The command should create the data directory and its contents with mysql as the owner. After creating or updating the grant tables, you need to restart the server manually. Most of the MySQL installation can be owned by root if you like. The exception is that the data directory must be owned by mysql. To accomplish this, run the following commands as root in the installation directory:

chown -R root .
chown -R mysql data

Now lets test our installation.
To start the MySQL server, use the following command:

bin/mysqld_safe --user=mysql &

If you run the command as root, you must use the –user option as shown. The value of the option is the name of the login account that you created in the first step to use for running the server.
If you run the command while logged in as mysql, you can omit the –user option.
If the command fails immediately and prints mysqld ended, you can find some information in the host_name.err file in the data directory.

— here is my output —

110123 23:28:35 mysqld_safe Logging to '/usr/local/mysql/data/'.
110123 23:28:35 mysqld_safe Starting mysqld daemon with databases from /usr/local/mysql/data

Now we need to set the root password.
Best way to do this is you can run:

Hit enter for none since you have nothing set yet.
- Set root password? [Y/n] Y
- Remove anonymous users? [Y/n] Y
- Disallow root login remotely? [Y/n] Y
- Remove test database and access to it? [Y/n] Y
- Reload privilege tables now? [Y/n] Y

Copy Configuration Files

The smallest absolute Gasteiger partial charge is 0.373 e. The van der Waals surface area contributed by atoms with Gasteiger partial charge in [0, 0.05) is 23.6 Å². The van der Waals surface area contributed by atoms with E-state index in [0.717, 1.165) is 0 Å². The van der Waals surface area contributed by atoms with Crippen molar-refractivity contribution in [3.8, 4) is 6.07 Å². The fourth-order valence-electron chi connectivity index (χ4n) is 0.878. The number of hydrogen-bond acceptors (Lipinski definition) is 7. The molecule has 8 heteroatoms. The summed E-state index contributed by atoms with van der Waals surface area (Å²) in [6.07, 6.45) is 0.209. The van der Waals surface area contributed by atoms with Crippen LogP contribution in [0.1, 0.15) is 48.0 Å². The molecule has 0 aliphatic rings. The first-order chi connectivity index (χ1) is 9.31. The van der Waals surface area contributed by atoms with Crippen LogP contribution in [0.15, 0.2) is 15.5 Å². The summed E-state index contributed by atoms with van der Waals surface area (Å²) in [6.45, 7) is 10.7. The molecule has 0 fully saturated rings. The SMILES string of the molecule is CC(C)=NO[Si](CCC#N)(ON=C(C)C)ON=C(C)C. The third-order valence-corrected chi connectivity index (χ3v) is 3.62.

You may want to optionally copy one of the provided configuration files from the support-files directory into your /etc directory. There are different sample configuration files
for different use cases, server types, and CPU and RAM configurations. If you want to use one of these standard files, you should copy it to /etc/my.cnf, or /etc/mysql/my.cnf
and edit and check the configuration before starting your MySQL server for the first time.
If you do not copy one of the standard configuration files,
the MySQL server will be started with the default settings.

cd /usr/local/src/mysql-5.5.19
cp support-files/my-huge.cnf /etc/my.cnf

Configure MySQL to start automatically. I have a feeling this isn’t necessary any more, but no harm trying to do it again

cd /usr/local/src/mysql-5.5.19
cp ./support-files/mysql.server /etc/init.d/mysql
chmod +x /etc/init.d/mysql
update-rc.d mysql defaults

Test this. The following command should display a few dots then a star. Then hopefully MySQL is running!

/etc/init.d/mysql start

I prefer to add a link to the mysql binaries I use in /usr/bin than add MySQL’s bin directory to the path:

ln -s /usr/local/mysql/bin/mysql /usr/bin/mysql
ln -s /usr/local/mysql/bin/mysqldump /usr/bin/mysqldump

Now we can connect:

mysql -u root -p
Welcome to the MySQL monitor.  Commands end with ; or \g.
Your MySQL connection id is 1
Server version: 5.5.19-log Source distribution
Type 'help;' or '\h' for help. Type '\c' to clear the buffer.
mysql> show tables;
ERROR 1046 (3D000): No database selected
mysql> show databases;
| Database           |
| information_schema |
| mysql              |
| test               |
3 rows in set (0.00 sec)
mysql> exit

That’s it. Installation complete.

Installing MySQL Database server Ubuntu